Last year during lockdown we sold up in the South of France and headed to an unknown-to-us region of France, the Loire Valley. After two viewings and a 'YES- we'll have it', the house, garden and immediate area were also unknown to us. Such was the coup de coeur, or literally, blow to the heart; in English . . .? Mm, love at first sight?
As we are planning to set up a gîte and jardin du thé a name had to be found. After a few 'err, what about this', sessions, Mark suggested Le Jardin Insolite which is in fact perfect. Insolite is a difficult word to translate: curious, unique, quirky, unusual, veering towards weird and even eerie and downright odd. Anna, the previous owner and master architect of the garden, created from a field - starring not a single tree - a verdant paradise crammed with roses and herbaceous borders that even Capability Brown might have nodded at and said, yeah, not bad, or something more akin to mid 1700s speak.
So, the insolite part . . . we will over time add to the garden: bizarre sculptures by Leonora Carrington (I wish) and home made little cabins, groovy chicken houses etc, but for the meantime it's a verdant paradise with the occasional TJV/freight train passing at grand vitesse just past our boundary, AND, sadly, a bunch of bored dogs who bark and howl at intervals thus crushing somewhat the lazy, contemplation as one wanders, admiring Anna's, and our, work. We've got used to it now and they (the dogs) do respond to the odd shout, and we get on with the neighbours - and that, especially in a rural community, is valuable to say the least.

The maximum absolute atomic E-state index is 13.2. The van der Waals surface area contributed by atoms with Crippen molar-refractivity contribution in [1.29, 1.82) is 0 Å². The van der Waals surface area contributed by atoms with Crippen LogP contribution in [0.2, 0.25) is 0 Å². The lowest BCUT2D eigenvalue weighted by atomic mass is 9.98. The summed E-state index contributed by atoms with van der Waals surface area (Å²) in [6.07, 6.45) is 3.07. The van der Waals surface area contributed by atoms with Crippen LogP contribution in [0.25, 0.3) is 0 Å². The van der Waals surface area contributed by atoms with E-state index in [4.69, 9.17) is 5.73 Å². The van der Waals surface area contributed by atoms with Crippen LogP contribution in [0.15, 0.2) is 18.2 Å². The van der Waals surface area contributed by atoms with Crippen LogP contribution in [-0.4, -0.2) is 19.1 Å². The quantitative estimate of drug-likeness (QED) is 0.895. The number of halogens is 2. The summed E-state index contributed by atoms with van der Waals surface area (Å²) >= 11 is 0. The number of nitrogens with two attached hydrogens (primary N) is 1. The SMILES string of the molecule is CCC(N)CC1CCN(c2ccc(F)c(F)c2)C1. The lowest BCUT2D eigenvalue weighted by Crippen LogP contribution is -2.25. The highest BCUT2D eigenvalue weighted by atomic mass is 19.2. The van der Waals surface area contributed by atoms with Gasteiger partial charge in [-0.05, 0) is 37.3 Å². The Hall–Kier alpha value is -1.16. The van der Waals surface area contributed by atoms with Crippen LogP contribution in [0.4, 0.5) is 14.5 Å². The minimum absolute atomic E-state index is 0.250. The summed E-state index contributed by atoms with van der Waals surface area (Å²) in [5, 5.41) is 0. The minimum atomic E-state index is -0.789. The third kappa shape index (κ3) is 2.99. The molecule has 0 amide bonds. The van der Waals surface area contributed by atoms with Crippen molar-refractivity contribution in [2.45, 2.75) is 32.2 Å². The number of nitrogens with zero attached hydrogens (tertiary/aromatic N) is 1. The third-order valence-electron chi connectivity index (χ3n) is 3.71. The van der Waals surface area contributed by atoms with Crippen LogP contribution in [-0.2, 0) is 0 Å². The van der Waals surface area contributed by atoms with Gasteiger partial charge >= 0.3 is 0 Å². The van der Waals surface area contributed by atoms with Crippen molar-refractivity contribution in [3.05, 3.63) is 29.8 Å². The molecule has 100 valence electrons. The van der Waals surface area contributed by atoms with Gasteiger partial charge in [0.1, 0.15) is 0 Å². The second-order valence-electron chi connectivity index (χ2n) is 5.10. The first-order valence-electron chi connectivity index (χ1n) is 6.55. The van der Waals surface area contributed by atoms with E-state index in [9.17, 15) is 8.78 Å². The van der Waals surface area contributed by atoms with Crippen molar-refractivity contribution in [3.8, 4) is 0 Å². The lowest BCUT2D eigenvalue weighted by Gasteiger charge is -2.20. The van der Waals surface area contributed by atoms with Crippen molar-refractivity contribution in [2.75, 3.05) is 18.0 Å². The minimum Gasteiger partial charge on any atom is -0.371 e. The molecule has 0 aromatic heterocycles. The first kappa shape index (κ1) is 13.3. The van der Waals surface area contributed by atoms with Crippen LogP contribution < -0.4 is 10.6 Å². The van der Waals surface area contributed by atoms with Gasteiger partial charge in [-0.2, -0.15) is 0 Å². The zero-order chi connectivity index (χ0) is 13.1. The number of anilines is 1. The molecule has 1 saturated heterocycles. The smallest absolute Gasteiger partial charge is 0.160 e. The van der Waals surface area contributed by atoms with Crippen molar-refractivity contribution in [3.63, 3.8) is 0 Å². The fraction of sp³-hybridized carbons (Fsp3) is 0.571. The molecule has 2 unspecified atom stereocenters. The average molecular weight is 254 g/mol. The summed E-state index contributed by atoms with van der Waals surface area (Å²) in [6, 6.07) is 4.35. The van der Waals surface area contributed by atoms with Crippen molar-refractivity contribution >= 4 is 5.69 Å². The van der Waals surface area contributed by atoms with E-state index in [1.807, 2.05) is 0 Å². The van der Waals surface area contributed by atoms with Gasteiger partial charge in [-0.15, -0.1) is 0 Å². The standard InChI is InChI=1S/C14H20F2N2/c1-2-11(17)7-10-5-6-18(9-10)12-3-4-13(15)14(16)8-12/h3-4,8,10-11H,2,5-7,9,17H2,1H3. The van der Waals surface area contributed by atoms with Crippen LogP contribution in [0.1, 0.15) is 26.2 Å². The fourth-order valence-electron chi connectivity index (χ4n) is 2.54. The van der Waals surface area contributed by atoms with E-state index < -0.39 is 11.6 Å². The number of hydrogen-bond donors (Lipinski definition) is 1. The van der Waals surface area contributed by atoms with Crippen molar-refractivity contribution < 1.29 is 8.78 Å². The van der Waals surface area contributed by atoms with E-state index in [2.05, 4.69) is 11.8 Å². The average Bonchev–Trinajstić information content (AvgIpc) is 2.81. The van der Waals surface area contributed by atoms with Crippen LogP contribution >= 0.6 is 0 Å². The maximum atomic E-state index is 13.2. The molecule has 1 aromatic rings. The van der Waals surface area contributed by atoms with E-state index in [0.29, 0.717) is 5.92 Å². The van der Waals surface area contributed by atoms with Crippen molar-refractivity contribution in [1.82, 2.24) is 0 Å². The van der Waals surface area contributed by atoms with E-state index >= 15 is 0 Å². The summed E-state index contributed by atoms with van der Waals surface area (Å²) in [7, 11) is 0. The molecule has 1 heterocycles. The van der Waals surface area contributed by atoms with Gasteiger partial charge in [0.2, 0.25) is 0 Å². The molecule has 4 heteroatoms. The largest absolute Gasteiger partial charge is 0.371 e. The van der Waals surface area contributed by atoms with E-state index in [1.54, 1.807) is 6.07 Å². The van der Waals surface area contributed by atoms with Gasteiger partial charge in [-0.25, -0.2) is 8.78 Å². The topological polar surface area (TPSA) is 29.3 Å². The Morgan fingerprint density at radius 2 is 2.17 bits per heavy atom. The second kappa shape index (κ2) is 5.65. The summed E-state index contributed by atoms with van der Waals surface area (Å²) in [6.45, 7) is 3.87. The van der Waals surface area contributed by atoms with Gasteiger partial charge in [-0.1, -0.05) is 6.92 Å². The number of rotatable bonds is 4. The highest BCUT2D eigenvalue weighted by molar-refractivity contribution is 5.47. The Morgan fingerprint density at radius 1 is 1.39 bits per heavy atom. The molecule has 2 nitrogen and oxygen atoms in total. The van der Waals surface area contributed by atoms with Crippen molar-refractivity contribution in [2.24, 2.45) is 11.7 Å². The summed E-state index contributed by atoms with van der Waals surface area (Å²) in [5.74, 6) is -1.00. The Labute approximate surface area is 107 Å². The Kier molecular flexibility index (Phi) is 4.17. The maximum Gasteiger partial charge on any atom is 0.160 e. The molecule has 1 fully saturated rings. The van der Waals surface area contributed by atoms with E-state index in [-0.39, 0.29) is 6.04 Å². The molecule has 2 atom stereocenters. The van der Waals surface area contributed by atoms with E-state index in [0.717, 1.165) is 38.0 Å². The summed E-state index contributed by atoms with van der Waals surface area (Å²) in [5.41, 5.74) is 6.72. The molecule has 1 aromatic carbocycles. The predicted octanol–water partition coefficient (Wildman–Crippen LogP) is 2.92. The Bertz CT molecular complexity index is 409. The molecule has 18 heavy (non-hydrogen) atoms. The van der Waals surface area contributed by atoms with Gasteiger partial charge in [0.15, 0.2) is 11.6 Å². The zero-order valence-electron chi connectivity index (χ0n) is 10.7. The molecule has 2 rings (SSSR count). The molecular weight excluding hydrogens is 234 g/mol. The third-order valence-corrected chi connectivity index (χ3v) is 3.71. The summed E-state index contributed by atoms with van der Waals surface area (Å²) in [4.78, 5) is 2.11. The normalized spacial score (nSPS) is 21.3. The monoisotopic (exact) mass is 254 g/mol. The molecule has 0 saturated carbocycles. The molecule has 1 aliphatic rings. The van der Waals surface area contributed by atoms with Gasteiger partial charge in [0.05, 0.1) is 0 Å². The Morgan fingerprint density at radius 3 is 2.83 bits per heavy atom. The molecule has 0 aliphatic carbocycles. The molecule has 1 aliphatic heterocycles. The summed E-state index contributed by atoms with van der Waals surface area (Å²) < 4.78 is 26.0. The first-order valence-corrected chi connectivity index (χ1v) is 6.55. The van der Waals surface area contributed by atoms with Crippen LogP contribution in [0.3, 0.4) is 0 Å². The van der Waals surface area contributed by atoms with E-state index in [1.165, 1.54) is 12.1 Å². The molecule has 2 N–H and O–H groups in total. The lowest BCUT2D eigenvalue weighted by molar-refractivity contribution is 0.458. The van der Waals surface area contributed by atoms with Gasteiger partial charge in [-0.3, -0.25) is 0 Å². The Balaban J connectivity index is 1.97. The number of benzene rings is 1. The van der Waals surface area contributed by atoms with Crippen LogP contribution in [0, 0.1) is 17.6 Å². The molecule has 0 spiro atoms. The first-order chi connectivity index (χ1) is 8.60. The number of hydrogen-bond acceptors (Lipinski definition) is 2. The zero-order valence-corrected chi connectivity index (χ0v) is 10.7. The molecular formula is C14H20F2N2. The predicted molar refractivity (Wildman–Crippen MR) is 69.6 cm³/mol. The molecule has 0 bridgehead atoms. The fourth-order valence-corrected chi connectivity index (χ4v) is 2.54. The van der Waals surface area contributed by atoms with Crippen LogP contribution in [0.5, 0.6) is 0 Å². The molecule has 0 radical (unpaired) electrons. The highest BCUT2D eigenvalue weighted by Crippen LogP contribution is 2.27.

I recall that particular amble around the garden on the first viewing; a hot, mid-summer day; the buzzing of insects, the peaceful sound of the little river that runs through the property, the scent of roses, and then the roar of a train on its straight run from Tours to Nantes passing by the line of ash trees that forms the land's delineation. The estate agent had eyed me carefully, no doubt gauging the reaction. It was a slight surprise but our last house had a railway line nearby so not out of the question - and it isn't something likely to appear even on the most honest of estate agents details: hectare of mature garden complete with minor earthquakes at irregular intervals. I like trains, but if it had been a busy road . . . it would have been a brief viewing.
It's always a lot to take in on two viewings, especially a largish house with outbuildings and a lot of land but luckily we were both in agreement and knew our son (and dogs) would approve, so, here we are gradually tackling the larger house projects and tending the garden as much as possible. Watching a garden develop through the months is fascinating. Our old house was very different - starting with a baked wasteland and creating something verdant was a challenge but it worked, and luckily our buyers are keen gardeners too so I don't feel sad at leaving what we created there.
The months here have been marked by leaves changing colour and falling, the spiky tree outlines of winter; the first strident forsythia blossom, daffodils, hundreds of different irises, japonica, and now the roses; waterfalls of pink, peach, yellow, red and white. Anna planted two hundred rosebushes and climbers and each day we are seeing new varieties blossoming. My favourite name so far: Rambling Rector. We have started to add a few things such as a pond (under construction) area in the back garden and various trees planted in the early winter but for now it still is very much the garden that Anna planned and planted.
She has now moved to a house with enormous undeveloped garden about twenty minutes away and is bravely starting on the planning and planting of it. We wish her well, and thank her everyday for making this unique and insolite, bird and insect flower-filled Arcadia.